Trachoma is one of Neglected tropical Diseases (such as AIDS, TB and malaria), that the Global Trachoma Mapping Project – “The largest infectious disease survey in history” aims to eliminate by 2020. (SightSavers) 

Recent research found that one third of children in Khartoum suffering from vernal keratoconjunctivitis were from Jebel Aulia. Very poor and densely populated, its schools often have a hundred pupils per class. 

See Celebrating and Literacy Circles in Action for photos and more background on Jebel Aulia.

It is clear, given the sad statistics above, that we have so very much more to do. Please help us to continue this vital work.  One eye care outreach can help 200 people and costs 500 pounds, including medication. 

http://www.womenseducationpartnership.org

Please consider giving to our life-changing work. Just click on the link below to donate quickly and securely:

 Virgin Money Giving

Sources 

Causes of Low Vision in Sudan, a study among the attendees of blind centers in Khartoum, Causes of Low Vision , Sightsavers (on trachoma) Trachoma Mapping , cartercentreorg ( River Blindness), World Health Organization Eastern Mediterranean Journal, Ocular disorders among schoolchildren in Khartoum State, Sudan, Ocular Disorders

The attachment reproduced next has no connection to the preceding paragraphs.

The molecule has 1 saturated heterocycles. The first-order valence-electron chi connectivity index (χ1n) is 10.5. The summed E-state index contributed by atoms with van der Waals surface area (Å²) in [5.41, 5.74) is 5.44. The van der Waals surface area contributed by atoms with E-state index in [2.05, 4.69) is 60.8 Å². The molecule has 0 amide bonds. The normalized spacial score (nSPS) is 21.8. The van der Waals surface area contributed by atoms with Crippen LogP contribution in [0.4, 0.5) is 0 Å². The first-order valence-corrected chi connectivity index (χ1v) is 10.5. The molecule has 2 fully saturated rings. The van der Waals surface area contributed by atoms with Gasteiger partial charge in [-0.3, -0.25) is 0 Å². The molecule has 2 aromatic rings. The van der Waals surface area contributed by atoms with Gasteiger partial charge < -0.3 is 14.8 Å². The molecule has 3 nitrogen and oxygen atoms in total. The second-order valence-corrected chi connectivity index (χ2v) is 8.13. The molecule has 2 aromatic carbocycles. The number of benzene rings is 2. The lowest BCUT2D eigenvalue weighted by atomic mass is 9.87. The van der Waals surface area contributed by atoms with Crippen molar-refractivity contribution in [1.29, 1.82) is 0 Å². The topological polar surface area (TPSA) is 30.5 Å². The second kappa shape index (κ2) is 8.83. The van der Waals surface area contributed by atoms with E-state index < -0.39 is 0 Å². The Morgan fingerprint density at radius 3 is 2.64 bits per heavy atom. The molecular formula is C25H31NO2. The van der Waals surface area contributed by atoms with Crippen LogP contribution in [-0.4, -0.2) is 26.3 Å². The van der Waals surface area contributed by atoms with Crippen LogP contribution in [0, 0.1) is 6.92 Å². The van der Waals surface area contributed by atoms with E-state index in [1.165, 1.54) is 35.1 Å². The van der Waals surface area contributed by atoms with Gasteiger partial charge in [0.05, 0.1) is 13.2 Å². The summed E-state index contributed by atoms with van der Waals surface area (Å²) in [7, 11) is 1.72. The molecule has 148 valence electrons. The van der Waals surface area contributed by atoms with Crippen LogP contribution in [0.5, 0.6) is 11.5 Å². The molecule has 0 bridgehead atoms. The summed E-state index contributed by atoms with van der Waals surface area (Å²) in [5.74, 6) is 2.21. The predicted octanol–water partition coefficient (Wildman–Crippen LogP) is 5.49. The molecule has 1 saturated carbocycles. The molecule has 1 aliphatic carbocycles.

img_2063

Note on our Nuba Mountains Eye Care Programme 

*Sadly we had to suspend our eye care programme in the Nuba Mountains in 2011 when  conflict was renewed but in the time we were active there,  11,000 patients were examined, 5000 were treated and 2750 operations performed.  7000 reading and sunglasses were distributed over nine years.  We hope it might be possible to renew our work there in the future. 

 

Leave a Reply
Your email address will not be published. Required fields are marked *

Fill in your details below or click an icon to log in:

WordPress.com Logo

You are commenting using your WordPress.com account. Log Out /  Change )

Google photo

You are commenting using your Google account. Log Out /  Change )

Twitter picture

You are commenting using your Twitter account. Log Out /  Change )

Facebook photo

You are commenting using your Facebook account. Log Out /  Change )

Connecting to %s

%d bloggers like this: